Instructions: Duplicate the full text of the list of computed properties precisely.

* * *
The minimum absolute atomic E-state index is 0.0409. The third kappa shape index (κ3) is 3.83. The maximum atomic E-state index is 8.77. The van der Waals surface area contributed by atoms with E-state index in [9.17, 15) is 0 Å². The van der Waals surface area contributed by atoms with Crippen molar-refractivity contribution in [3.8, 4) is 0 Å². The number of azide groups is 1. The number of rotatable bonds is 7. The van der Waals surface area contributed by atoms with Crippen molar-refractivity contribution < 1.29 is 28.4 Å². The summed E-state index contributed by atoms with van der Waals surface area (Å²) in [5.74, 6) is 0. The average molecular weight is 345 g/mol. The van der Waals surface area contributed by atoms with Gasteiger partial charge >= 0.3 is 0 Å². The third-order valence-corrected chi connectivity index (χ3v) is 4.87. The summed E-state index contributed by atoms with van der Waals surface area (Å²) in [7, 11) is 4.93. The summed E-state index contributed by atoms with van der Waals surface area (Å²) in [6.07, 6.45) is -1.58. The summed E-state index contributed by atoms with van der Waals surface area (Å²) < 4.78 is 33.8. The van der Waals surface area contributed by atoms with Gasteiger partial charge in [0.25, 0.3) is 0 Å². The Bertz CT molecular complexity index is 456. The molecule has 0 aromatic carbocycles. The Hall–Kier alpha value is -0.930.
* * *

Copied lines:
The minimum absolute atomic E-state index is 0.0409. The third kappa shape index (κ3) is 3.83. The maximum atomic E-state index is 8.77. The van der Waals surface area contributed by atoms with E-state index in [9.17, 15) is 0 Å². The van der Waals surface area contributed by atoms with Crippen molar-refractivity contribution in [3.8, 4) is 0 Å². The number of azide groups is 1. The number of rotatable bonds is 7. The van der Waals surface area contributed by atoms with Crippen molar-refractivity contribution < 1.29 is 28.4 Å². The summed E-state index contributed by atoms with van der Waals surface area (Å²) in [5.74, 6) is 0. The average molecular weight is 345 g/mol. The van der Waals surface area contributed by atoms with Gasteiger partial charge >= 0.3 is 0 Å². The third-order valence-corrected chi connectivity index (χ3v) is 4.87. The summed E-state index contributed by atoms with van der Waals surface area (Å²) in [7, 11) is 4.93. The summed E-state index contributed by atoms with van der Waals surface area (Å²) in [6.07, 6.45) is -1.58. The summed E-state index contributed by atoms with van der Waals surface area (Å²) < 4.78 is 33.8. The van der Waals surface area contributed by atoms with Gasteiger partial charge in [0.25, 0.3) is 0 Å². The Bertz CT molecular complexity index is 456. The molecule has 0 aromatic carbocycles. The Hall–Kier alpha value is -0.930.